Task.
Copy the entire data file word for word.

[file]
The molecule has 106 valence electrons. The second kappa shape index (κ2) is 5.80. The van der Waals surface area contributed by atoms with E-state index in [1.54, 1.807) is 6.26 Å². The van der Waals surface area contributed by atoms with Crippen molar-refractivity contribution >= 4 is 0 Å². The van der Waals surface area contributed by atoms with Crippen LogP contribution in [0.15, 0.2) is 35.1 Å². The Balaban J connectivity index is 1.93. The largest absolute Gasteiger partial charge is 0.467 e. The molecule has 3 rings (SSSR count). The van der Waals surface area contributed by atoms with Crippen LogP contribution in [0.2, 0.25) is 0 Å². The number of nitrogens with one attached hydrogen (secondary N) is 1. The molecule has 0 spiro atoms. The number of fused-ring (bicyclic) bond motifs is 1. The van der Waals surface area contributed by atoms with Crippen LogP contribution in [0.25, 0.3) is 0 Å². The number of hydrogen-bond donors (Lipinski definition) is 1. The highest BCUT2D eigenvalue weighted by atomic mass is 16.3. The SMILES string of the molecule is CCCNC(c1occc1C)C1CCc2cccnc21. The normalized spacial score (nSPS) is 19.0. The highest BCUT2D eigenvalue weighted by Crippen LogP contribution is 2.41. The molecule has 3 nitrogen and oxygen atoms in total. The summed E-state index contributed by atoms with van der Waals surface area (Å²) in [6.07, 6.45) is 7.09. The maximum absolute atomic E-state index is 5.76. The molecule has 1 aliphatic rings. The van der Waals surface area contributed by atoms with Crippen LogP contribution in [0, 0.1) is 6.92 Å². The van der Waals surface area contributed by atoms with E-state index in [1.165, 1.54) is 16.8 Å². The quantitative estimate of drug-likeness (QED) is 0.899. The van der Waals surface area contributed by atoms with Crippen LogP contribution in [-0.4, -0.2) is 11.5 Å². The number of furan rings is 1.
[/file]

The molecule has 106 valence electrons. The second kappa shape index (κ2) is 5.80. The van der Waals surface area contributed by atoms with E-state index in [1.54, 1.807) is 6.26 Å². The van der Waals surface area contributed by atoms with Crippen molar-refractivity contribution >= 4 is 0 Å². The van der Waals surface area contributed by atoms with Crippen LogP contribution in [0.15, 0.2) is 35.1 Å². The Balaban J connectivity index is 1.93. The largest absolute Gasteiger partial charge is 0.467 e. The molecule has 3 rings (SSSR count). The van der Waals surface area contributed by atoms with Crippen LogP contribution in [0.2, 0.25) is 0 Å². The number of nitrogens with one attached hydrogen (secondary N) is 1. The molecule has 0 spiro atoms. The number of fused-ring (bicyclic) bond motifs is 1. The van der Waals surface area contributed by atoms with Crippen LogP contribution in [0.25, 0.3) is 0 Å². The number of hydrogen-bond donors (Lipinski definition) is 1. The highest BCUT2D eigenvalue weighted by atomic mass is 16.3. The SMILES string of the molecule is CCCNC(c1occc1C)C1CCc2cccnc21. The normalized spacial score (nSPS) is 19.0. The highest BCUT2D eigenvalue weighted by Crippen LogP contribution is 2.41. The molecule has 3 nitrogen and oxygen atoms in total. The summed E-state index contributed by atoms with van der Waals surface area (Å²) in [6.07, 6.45) is 7.09. The maximum absolute atomic E-state index is 5.76. The molecule has 1 aliphatic rings. The van der Waals surface area contributed by atoms with Crippen LogP contribution in [0, 0.1) is 6.92 Å². The van der Waals surface area contributed by atoms with E-state index in [1.165, 1.54) is 16.8 Å². The quantitative estimate of drug-likeness (QED) is 0.899. The van der Waals surface area contributed by atoms with Crippen LogP contribution in [-0.4, -0.2) is 11.5 Å². The number of furan rings is 1.